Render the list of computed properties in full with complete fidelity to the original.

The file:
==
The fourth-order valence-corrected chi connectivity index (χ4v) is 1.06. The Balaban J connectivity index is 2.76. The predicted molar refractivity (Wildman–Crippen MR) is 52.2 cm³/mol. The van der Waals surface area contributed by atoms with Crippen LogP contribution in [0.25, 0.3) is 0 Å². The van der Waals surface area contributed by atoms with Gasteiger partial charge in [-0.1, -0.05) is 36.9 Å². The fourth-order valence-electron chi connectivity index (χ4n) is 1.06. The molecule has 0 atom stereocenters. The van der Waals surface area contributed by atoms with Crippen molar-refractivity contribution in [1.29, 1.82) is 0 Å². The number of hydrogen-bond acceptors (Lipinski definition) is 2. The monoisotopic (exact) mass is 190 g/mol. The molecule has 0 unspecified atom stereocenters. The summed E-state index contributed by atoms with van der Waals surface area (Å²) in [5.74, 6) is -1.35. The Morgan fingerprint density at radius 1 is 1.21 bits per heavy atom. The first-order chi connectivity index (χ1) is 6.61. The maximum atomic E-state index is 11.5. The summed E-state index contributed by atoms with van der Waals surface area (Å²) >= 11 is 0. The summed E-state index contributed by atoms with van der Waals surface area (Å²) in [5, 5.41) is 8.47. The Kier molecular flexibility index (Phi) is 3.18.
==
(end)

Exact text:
The fourth-order valence-corrected chi connectivity index (χ4v) is 1.06. The Balaban J connectivity index is 2.76. The predicted molar refractivity (Wildman–Crippen MR) is 52.2 cm³/mol. The van der Waals surface area contributed by atoms with Crippen LogP contribution in [0.25, 0.3) is 0 Å². The van der Waals surface area contributed by atoms with Gasteiger partial charge in [-0.1, -0.05) is 36.9 Å². The fourth-order valence-electron chi connectivity index (χ4n) is 1.06. The molecule has 0 atom stereocenters. The van der Waals surface area contributed by atoms with Crippen molar-refractivity contribution in [1.29, 1.82) is 0 Å². The number of hydrogen-bond acceptors (Lipinski definition) is 2. The monoisotopic (exact) mass is 190 g/mol. The molecule has 0 unspecified atom stereocenters. The summed E-state index contributed by atoms with van der Waals surface area (Å²) in [5.74, 6) is -1.35. The Morgan fingerprint density at radius 1 is 1.21 bits per heavy atom. The first-order chi connectivity index (χ1) is 6.61. The maximum atomic E-state index is 11.5. The summed E-state index contributed by atoms with van der Waals surface area (Å²) >= 11 is 0. The summed E-state index contributed by atoms with van der Waals surface area (Å²) in [5, 5.41) is 8.47. The Kier molecular flexibility index (Phi) is 3.18.